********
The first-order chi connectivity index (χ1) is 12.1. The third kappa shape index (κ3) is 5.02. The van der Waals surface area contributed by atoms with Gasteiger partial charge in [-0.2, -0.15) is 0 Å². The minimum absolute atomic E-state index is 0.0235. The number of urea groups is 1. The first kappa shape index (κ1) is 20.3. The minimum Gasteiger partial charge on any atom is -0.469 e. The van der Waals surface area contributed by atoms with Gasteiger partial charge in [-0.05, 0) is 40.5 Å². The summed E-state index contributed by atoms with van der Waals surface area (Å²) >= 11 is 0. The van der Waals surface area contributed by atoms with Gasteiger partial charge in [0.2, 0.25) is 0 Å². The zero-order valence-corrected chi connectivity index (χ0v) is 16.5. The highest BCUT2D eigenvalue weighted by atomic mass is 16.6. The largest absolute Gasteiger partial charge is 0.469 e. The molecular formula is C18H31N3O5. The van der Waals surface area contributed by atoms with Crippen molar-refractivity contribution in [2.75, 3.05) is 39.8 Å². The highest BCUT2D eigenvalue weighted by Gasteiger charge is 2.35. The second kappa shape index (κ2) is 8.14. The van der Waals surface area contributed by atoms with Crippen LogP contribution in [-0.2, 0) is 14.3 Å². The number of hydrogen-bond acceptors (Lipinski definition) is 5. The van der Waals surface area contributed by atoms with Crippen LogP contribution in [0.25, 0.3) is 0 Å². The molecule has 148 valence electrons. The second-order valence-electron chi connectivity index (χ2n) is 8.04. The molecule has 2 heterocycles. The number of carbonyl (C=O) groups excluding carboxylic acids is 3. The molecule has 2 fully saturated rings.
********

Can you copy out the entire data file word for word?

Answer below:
The first-order chi connectivity index (χ1) is 12.1. The third kappa shape index (κ3) is 5.02. The van der Waals surface area contributed by atoms with Gasteiger partial charge in [-0.2, -0.15) is 0 Å². The minimum absolute atomic E-state index is 0.0235. The number of urea groups is 1. The first kappa shape index (κ1) is 20.3. The minimum Gasteiger partial charge on any atom is -0.469 e. The van der Waals surface area contributed by atoms with Gasteiger partial charge in [-0.05, 0) is 40.5 Å². The summed E-state index contributed by atoms with van der Waals surface area (Å²) >= 11 is 0. The van der Waals surface area contributed by atoms with Gasteiger partial charge in [0.2, 0.25) is 0 Å². The zero-order valence-corrected chi connectivity index (χ0v) is 16.5. The highest BCUT2D eigenvalue weighted by atomic mass is 16.6. The largest absolute Gasteiger partial charge is 0.469 e. The molecular formula is C18H31N3O5. The van der Waals surface area contributed by atoms with Crippen molar-refractivity contribution in [2.75, 3.05) is 39.8 Å². The highest BCUT2D eigenvalue weighted by Gasteiger charge is 2.35. The second kappa shape index (κ2) is 8.14. The van der Waals surface area contributed by atoms with Crippen LogP contribution in [-0.2, 0) is 14.3 Å². The number of hydrogen-bond acceptors (Lipinski definition) is 5. The van der Waals surface area contributed by atoms with Crippen LogP contribution in [0.25, 0.3) is 0 Å². The molecule has 148 valence electrons. The second-order valence-electron chi connectivity index (χ2n) is 8.04. The molecule has 2 heterocycles. The number of carbonyl (C=O) groups excluding carboxylic acids is 3. The molecule has 2 fully saturated rings.